Working on my project the past weeks has been eye-opening in many respects. I found that operating within WordPress’s framework, my ideas were reduced and confined to preexisting templates and themes. I have since spent time learning the basics of HTML, CSS, and have collaborated with a good friend and computer science student at W&L, Mitch Olson, to begin the structuring of the website from “scratch.” Thus far, the website has been written in the web application framework Ruby on the Rails, however, we are in the process of transferring this into Python, a programming language with which Mitch and I are both more familiar.
In the meantime, I have begun my investigation of the history of the refugee crisis, focusing my attention primarily on the roots of the Syrian Civil War. The art of telling history is profound, and using the internet as a medium through which to tell history is of particular interest to me. I began my research by reviewing articles written during the start of the uprisings in Syria in March of 2011. By cross-referencing articles from major newspapers, I have begun to uncover events which are of great significance in the history of this crisis.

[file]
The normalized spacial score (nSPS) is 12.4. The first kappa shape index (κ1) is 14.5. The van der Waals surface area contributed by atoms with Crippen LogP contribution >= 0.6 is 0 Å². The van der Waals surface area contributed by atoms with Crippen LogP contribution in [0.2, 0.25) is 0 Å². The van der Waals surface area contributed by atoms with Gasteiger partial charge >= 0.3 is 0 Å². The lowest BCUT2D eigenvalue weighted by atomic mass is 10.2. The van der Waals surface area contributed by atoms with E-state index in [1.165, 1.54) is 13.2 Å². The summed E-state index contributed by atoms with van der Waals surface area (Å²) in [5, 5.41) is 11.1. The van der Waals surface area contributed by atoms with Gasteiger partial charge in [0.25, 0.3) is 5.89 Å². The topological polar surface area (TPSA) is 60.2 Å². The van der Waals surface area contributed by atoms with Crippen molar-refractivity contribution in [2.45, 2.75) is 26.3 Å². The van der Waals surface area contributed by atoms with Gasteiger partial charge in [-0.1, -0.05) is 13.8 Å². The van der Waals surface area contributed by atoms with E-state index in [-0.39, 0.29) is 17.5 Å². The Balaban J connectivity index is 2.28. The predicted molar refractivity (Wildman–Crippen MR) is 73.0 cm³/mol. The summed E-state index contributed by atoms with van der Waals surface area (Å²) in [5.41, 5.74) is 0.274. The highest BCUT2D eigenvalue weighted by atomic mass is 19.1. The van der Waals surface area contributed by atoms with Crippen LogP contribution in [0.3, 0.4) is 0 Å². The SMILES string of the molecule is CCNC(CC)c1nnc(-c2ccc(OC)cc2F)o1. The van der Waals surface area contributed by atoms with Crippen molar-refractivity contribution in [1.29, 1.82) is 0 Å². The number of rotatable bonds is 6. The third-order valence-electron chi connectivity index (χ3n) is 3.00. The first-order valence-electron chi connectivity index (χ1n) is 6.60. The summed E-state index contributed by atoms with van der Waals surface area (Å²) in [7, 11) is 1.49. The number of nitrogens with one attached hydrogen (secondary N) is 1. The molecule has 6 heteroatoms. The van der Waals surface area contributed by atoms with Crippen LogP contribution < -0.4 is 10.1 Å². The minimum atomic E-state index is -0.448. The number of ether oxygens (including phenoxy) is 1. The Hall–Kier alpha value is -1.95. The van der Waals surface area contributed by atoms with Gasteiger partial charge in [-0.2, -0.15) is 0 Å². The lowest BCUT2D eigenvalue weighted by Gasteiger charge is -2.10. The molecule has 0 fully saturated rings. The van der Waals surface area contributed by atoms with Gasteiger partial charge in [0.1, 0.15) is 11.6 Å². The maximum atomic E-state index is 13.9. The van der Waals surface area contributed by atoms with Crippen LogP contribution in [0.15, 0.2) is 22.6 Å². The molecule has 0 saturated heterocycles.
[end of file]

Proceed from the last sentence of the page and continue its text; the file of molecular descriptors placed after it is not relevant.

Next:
In piecing together the historical puzzle of the Syrian Civil War and the refugee crisis, I have been prompted to contemplate the purpose of my endeavor in telling this history. What is the purpose of history? In my initial approach, I gravitated towards a history of “truths”, or facts, and of numbers and figures as a means through which one can best tell a convincing story. I have come to realize, however, that objective truth in history is a moot point, in part because I concur that the only truths that exist are subjective and unique to each individual’s experience. Thus, I will tell a history of personal experience, focusing on occurrences rather than numbers, and using the the internet to unify different virtual media through which a viewer can begin to understand the reality of the transpired and transpiring events.